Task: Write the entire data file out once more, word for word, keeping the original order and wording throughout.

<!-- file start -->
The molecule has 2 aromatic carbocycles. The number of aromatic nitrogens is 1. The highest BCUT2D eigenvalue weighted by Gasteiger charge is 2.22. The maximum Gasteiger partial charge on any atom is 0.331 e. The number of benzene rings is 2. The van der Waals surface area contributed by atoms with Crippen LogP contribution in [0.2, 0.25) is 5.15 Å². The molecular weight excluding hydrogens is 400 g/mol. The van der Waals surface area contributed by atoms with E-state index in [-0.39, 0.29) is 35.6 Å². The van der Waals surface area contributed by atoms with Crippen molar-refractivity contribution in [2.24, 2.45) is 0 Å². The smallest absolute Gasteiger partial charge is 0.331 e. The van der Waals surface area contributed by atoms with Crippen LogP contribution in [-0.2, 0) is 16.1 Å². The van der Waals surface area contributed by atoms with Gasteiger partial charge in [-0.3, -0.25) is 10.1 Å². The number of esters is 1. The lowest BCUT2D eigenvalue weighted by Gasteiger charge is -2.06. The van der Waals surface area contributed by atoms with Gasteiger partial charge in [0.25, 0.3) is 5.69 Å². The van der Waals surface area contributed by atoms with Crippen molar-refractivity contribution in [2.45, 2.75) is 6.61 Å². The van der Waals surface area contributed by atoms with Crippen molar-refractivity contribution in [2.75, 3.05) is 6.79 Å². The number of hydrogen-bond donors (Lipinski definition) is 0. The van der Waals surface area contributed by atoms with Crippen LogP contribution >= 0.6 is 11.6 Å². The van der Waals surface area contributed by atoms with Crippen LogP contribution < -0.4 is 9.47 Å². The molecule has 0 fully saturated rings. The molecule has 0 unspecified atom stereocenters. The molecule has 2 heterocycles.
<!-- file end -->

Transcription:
The molecule has 2 aromatic carbocycles. The number of aromatic nitrogens is 1. The highest BCUT2D eigenvalue weighted by Gasteiger charge is 2.22. The maximum Gasteiger partial charge on any atom is 0.331 e. The number of benzene rings is 2. The van der Waals surface area contributed by atoms with Crippen LogP contribution in [0.2, 0.25) is 5.15 Å². The molecular weight excluding hydrogens is 400 g/mol. The van der Waals surface area contributed by atoms with E-state index in [-0.39, 0.29) is 35.6 Å². The van der Waals surface area contributed by atoms with Crippen molar-refractivity contribution in [2.24, 2.45) is 0 Å². The smallest absolute Gasteiger partial charge is 0.331 e. The van der Waals surface area contributed by atoms with Crippen LogP contribution in [-0.2, 0) is 16.1 Å². The van der Waals surface area contributed by atoms with Gasteiger partial charge in [-0.3, -0.25) is 10.1 Å². The number of esters is 1. The lowest BCUT2D eigenvalue weighted by Gasteiger charge is -2.06. The van der Waals surface area contributed by atoms with Gasteiger partial charge in [0.25, 0.3) is 5.69 Å². The van der Waals surface area contributed by atoms with Crippen molar-refractivity contribution in [2.45, 2.75) is 6.61 Å². The van der Waals surface area contributed by atoms with Crippen molar-refractivity contribution in [2.75, 3.05) is 6.79 Å². The number of hydrogen-bond donors (Lipinski definition) is 0. The van der Waals surface area contributed by atoms with Crippen LogP contribution >= 0.6 is 11.6 Å². The van der Waals surface area contributed by atoms with Crippen LogP contribution < -0.4 is 9.47 Å². The molecule has 0 fully saturated rings. The molecule has 0 unspecified atom stereocenters. The molecule has 2 heterocycles.